James Harris (Lanett, Ala.) got Team USA off to an early lead and got the baton to David Verburg (Lynchburg, Va.) in the first position. Verburg held the lead until the final straight when Jarrin Solomon of Trinidad and Tobago pulled along side. Josh Mance (Los Angeles, Calif) bolted out of the exchange zone to gap the Trinidadians, but they once again pulled alongside Team USA on the homestretch. 19-year-old Arman Hall (Pembrook Pines, Fla.) ran one stride ahead of Deon Lendore of Trinidad through 300 meters, but coming down the homestretch, Hall opened a small lead to take the win, with Trinidad more than half a second behind in 3:00.48.
Three-time world champion and reigning Olympic champion Allyson Felix (Los Angeles, Calif.) ran an impressive 22.30 to win semifinal two, the fastest of all three sections. She will be joined in the final by Jeneba Tarmoh (San Jose, Calif.) who ran a season-best 22.70 from lane eight to take third in the first semifinal, and last year’s Diamond League champion Charonda Williams (Richmond, Calif.) who took third in the third semifinal at 22.80. Kimberlyn Duncan (Baton Rouge, La.) closed hard to place third in semifinal two at 22.91, but did not advance to the final
The World Championships boast nearly 50 hours of television coverage in the U.S. with broadcasts airing during all nine days of competition. View the complete broadcast schedule here.
For more information on Team USA at the IAAF World Championships, visit www.USATF.org. Live results and startlists are available at www.IAAF.org.
Dalilah Muhammad, women’s 400m hurdle final
"I'm just really excited about it. I don't think people really expected me to get on the podium, so to get silver, that is something. You know I tried to get out good and hard, but not go out too fast and die at the end. I was really able to run my own race being in lane six, I didn't really have anyone in front of me to push me along. My mom came out to support me, so I'll probably just be celebrating with her tonight."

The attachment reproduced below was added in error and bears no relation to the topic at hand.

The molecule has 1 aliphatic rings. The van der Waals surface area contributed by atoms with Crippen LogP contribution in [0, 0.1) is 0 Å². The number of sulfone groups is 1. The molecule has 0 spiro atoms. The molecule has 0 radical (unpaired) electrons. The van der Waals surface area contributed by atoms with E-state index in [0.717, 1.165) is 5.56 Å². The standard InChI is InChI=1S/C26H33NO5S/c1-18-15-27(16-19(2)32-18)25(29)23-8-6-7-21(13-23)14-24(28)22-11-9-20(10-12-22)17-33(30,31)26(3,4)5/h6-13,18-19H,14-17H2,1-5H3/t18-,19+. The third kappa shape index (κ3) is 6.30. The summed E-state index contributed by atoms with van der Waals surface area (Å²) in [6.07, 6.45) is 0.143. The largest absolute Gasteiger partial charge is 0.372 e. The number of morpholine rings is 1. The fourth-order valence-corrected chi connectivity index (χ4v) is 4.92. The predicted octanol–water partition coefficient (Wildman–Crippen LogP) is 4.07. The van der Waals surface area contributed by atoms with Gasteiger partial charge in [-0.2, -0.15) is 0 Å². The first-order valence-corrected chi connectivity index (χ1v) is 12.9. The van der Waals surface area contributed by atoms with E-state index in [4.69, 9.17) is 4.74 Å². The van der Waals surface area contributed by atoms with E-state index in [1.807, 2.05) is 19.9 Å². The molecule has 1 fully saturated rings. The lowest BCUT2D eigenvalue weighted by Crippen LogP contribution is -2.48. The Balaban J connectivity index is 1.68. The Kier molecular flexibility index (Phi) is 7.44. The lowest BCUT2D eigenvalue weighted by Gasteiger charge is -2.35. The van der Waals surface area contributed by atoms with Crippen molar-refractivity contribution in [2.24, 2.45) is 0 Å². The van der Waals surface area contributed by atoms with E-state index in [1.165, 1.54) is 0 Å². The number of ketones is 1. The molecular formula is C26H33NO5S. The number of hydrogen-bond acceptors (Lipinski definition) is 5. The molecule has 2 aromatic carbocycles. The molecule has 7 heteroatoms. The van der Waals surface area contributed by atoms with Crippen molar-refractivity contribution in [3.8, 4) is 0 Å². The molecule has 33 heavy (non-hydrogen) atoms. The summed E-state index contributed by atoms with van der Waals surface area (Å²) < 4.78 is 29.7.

Lashinda Demus, women’s 400m hurdle final
"It is a blessing. I'm happy for [Dalilah Muhammad] since it is her first championships. Coming from a long year of injuries, and you name it for me, this is literally a good thing for me. I'm happy that I made it this far. I had a couple of tears behind my knee, I strained my hamstring this year, so I've been battling some wars coming back, but I have the heart of a champion, and this is what I do. I know how to pull it through when the time is right."
Michael Tinsley, men’s 400m hurdle final
“At hurdle 10 I just came off and I went to pump, and I thought I may have gotten him. I knew it was close, but I just leaned as hard as I could. It was a great race, I had a personal best tonight. I would be lying if I said I didn’t want to win; I really wanted the gold, but I thank God I was able to come out and compete to my best.”
Kerron Clement, men’s 400m hurdle final
"First I want to say thank God for me being healthy and finishing the race. Of course it wasn't the race I wanted. I'll just continue to work hard and be positive."
Jenny Simpson, women’s 1500m final
"I think the last 200 I was almost unconscious. I just kept telling myself, just run as hard as you can. The whole race I don't think I ever intended to lead as much as I did, but I definitely wanted to be in control, and as soon as I ended up in the lead I told myself, my mantra the whole way was, 'be hard to beat, be hard to beat, you be the one that everyone has to beat the last 200m.' When (Abeba) Aregawi (SWE) moved past me, I thought, ’this is perfect, I have someone to hunt,’ and that is when I am at my best. I just really tried to forget about the time, running on the rail and all that, just get up on her shoulder and remind her that you are going to fight and she is going to have to run hard. I don’t know exactly where the separation happened, but the whole time I was just trying to stay as close as I could.”
Mary Cain, women’s 1500m final
"Oh geez, I'm not even sad. I'm just angry, and I think that is a good thing. I think this is all a learning experience, this whole meet. I know I have to put things in perspective, and when I was in the line I was like, 'so many kids my age would die to do this.' But I'm a tough person, I expect a lot for myself, and I think later tonight I'll refocus.